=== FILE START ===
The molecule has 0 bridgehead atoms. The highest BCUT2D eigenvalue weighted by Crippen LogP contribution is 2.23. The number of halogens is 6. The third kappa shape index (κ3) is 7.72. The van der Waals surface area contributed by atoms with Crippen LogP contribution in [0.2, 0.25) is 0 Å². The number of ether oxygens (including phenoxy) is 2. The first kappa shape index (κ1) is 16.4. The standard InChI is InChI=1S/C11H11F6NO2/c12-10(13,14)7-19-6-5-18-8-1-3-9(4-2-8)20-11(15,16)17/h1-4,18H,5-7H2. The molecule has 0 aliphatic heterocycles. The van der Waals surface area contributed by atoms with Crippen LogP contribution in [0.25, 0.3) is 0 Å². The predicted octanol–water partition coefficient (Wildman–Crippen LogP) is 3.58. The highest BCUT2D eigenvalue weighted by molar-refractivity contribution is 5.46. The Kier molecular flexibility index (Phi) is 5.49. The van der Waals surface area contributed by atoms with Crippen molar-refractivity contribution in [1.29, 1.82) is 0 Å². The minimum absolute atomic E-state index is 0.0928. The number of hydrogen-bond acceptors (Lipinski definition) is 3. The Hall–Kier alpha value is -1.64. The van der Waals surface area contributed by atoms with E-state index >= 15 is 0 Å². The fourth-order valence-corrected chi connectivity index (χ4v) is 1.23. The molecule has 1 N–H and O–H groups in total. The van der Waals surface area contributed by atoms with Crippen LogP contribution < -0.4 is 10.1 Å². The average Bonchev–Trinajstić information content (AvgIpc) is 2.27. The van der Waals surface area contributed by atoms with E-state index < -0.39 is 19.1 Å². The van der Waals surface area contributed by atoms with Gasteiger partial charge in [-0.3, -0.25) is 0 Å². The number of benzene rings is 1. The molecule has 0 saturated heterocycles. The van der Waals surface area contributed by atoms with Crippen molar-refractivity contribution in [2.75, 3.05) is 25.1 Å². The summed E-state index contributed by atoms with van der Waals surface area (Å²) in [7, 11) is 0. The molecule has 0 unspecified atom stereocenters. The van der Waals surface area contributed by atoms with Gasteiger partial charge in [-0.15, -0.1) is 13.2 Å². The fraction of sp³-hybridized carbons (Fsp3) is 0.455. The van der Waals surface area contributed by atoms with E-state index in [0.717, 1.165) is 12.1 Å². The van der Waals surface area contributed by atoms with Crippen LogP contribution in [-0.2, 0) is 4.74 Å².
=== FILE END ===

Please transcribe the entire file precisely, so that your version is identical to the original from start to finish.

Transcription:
The molecule has 0 bridgehead atoms. The highest BCUT2D eigenvalue weighted by Crippen LogP contribution is 2.23. The number of halogens is 6. The third kappa shape index (κ3) is 7.72. The van der Waals surface area contributed by atoms with Crippen LogP contribution in [0.2, 0.25) is 0 Å². The number of ether oxygens (including phenoxy) is 2. The first kappa shape index (κ1) is 16.4. The standard InChI is InChI=1S/C11H11F6NO2/c12-10(13,14)7-19-6-5-18-8-1-3-9(4-2-8)20-11(15,16)17/h1-4,18H,5-7H2. The molecule has 0 aliphatic heterocycles. The van der Waals surface area contributed by atoms with Crippen LogP contribution in [0.25, 0.3) is 0 Å². The predicted octanol–water partition coefficient (Wildman–Crippen LogP) is 3.58. The highest BCUT2D eigenvalue weighted by molar-refractivity contribution is 5.46. The Kier molecular flexibility index (Phi) is 5.49. The van der Waals surface area contributed by atoms with Crippen molar-refractivity contribution in [1.29, 1.82) is 0 Å². The minimum absolute atomic E-state index is 0.0928. The number of hydrogen-bond acceptors (Lipinski definition) is 3. The Hall–Kier alpha value is -1.64. The van der Waals surface area contributed by atoms with E-state index >= 15 is 0 Å². The fourth-order valence-corrected chi connectivity index (χ4v) is 1.23. The molecule has 1 N–H and O–H groups in total. The van der Waals surface area contributed by atoms with Crippen LogP contribution < -0.4 is 10.1 Å². The average Bonchev–Trinajstić information content (AvgIpc) is 2.27. The van der Waals surface area contributed by atoms with E-state index < -0.39 is 19.1 Å². The van der Waals surface area contributed by atoms with Gasteiger partial charge in [-0.3, -0.25) is 0 Å². The number of benzene rings is 1. The molecule has 0 saturated heterocycles. The van der Waals surface area contributed by atoms with Crippen molar-refractivity contribution in [2.75, 3.05) is 25.1 Å². The summed E-state index contributed by atoms with van der Waals surface area (Å²) in [7, 11) is 0. The molecule has 0 unspecified atom stereocenters. The van der Waals surface area contributed by atoms with Gasteiger partial charge in [-0.15, -0.1) is 13.2 Å². The fraction of sp³-hybridized carbons (Fsp3) is 0.455. The van der Waals surface area contributed by atoms with E-state index in [0.717, 1.165) is 12.1 Å². The van der Waals surface area contributed by atoms with Crippen LogP contribution in [-0.2, 0) is 4.74 Å².